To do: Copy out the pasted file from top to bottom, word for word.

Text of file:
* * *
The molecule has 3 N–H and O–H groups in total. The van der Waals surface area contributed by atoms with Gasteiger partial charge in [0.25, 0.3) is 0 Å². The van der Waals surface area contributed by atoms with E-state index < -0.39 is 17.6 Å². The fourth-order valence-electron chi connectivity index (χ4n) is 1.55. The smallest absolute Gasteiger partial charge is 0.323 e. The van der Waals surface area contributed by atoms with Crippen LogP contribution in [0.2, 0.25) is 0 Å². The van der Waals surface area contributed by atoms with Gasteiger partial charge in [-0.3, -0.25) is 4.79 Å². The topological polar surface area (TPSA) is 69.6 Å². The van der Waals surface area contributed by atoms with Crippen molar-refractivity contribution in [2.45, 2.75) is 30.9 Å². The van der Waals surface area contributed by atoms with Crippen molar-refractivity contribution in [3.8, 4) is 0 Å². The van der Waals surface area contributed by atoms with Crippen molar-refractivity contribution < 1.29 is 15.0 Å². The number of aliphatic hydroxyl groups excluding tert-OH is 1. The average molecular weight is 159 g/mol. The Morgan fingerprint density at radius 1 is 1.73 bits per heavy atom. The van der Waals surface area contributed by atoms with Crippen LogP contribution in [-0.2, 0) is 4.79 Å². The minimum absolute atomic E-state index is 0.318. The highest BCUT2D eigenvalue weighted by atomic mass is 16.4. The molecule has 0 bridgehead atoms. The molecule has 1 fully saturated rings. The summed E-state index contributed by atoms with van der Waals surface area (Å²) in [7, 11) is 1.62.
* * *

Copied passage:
The molecule has 3 N–H and O–H groups in total. The van der Waals surface area contributed by atoms with Gasteiger partial charge in [0.25, 0.3) is 0 Å². The van der Waals surface area contributed by atoms with E-state index < -0.39 is 17.6 Å². The fourth-order valence-electron chi connectivity index (χ4n) is 1.55. The smallest absolute Gasteiger partial charge is 0.323 e. The van der Waals surface area contributed by atoms with Crippen LogP contribution in [0.2, 0.25) is 0 Å². The van der Waals surface area contributed by atoms with Gasteiger partial charge in [-0.3, -0.25) is 4.79 Å². The topological polar surface area (TPSA) is 69.6 Å². The van der Waals surface area contributed by atoms with Crippen molar-refractivity contribution in [2.45, 2.75) is 30.9 Å². The van der Waals surface area contributed by atoms with Crippen molar-refractivity contribution in [3.8, 4) is 0 Å². The van der Waals surface area contributed by atoms with Crippen molar-refractivity contribution < 1.29 is 15.0 Å². The number of aliphatic hydroxyl groups excluding tert-OH is 1. The average molecular weight is 159 g/mol. The Morgan fingerprint density at radius 1 is 1.73 bits per heavy atom. The van der Waals surface area contributed by atoms with Crippen LogP contribution in [-0.2, 0) is 4.79 Å². The minimum absolute atomic E-state index is 0.318. The highest BCUT2D eigenvalue weighted by atomic mass is 16.4. The molecule has 0 bridgehead atoms. The molecule has 1 fully saturated rings. The summed E-state index contributed by atoms with van der Waals surface area (Å²) in [7, 11) is 1.62.